4

I've just learned about the fact that all content posted on Stack Overflow is listed under a Creative Commons license. There are many questions out there on ALL the forum platforms about this, but here I'm going to add another.

  1. If a user gives explicit "public domain" status to a contribution or all their contributions, is this legit or is this more of a mistaken belief like when people share copyrighted content on YouTube with the whole "No copyright infringement intended" disclaimer?

  2. I am designing a commercial website, still very beginning stages and I'm honestly learning along the way. But I received some JavaScript help on a single-page tabular navbar via Stack Overflow. I copied and pasted the answer as-is. My understanding is that now I need to attribute the question and contributor. Is this correct? If so, can I legally do that on a separate "Attributions" page of my website WITHOUT having any indication of this on the navbar itself?

My question was probably a genuinely dumb question, but I wound up completely changing the JavaScript code due to just one answer https://stackoverflow.com/a/66340753/14278839. I also just wound up copying and pasting the improved code from the answer.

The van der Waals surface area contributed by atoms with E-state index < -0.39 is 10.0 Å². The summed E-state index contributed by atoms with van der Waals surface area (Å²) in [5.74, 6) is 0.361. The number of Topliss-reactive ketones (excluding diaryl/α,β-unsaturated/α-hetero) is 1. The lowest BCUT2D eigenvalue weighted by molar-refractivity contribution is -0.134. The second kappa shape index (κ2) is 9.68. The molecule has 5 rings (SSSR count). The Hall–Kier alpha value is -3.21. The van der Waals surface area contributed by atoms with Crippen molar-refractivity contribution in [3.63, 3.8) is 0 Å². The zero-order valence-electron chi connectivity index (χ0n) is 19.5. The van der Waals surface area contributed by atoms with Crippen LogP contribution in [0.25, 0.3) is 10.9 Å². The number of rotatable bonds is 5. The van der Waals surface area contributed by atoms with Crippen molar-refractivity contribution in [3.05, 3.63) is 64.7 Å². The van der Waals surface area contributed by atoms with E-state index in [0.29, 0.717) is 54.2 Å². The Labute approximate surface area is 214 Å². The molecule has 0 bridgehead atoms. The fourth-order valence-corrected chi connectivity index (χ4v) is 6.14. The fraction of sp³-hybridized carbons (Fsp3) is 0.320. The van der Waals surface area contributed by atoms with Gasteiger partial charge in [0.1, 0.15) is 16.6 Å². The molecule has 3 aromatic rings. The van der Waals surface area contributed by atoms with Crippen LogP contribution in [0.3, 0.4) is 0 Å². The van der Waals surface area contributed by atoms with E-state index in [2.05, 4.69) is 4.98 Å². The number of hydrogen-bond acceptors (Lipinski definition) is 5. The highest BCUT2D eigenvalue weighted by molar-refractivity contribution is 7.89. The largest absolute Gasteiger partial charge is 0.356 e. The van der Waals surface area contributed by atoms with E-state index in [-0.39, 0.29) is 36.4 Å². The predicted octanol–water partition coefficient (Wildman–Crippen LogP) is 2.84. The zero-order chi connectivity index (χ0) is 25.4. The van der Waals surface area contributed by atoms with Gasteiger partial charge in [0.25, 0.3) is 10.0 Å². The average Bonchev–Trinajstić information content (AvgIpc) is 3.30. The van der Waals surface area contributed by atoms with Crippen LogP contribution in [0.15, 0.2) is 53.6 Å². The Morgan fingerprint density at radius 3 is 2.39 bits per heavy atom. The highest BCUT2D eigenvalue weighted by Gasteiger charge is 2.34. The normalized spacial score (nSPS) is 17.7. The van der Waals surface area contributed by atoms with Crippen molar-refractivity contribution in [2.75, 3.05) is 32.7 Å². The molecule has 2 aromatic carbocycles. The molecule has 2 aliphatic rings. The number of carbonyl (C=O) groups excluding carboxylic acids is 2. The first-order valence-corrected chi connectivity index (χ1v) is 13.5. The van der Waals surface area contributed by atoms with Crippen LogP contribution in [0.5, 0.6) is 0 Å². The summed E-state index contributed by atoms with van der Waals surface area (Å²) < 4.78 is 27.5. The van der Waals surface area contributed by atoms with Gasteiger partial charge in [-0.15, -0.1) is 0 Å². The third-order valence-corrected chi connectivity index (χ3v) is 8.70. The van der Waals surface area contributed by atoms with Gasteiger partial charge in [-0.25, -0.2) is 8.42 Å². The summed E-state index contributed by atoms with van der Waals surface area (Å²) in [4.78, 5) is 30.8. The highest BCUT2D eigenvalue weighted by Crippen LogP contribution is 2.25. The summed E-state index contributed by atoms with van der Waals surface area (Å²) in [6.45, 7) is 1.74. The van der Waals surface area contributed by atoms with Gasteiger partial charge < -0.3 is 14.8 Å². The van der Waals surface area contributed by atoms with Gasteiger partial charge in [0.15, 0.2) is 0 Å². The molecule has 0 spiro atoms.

I just want to make sure I'm in compliance with expectations, but not overthinking everything.

2
  • You’re asking two questions and at least one is a duplicate: meta.stackoverflow.com/q/253618/6083675 – Laurel Feb 23 at 23:07
  • I think it's anyone's right to double license their stuff. If they explicitly say on their profile that they're licensing anything under public domain, you just need to give them attribution. I do not think you need to link to the site nor any license. I also do not believe you need to link to them on the product itself, unless you're selling your solution which includes the code you used. – Scratte Feb 23 at 23:10

Browse other questions tagged .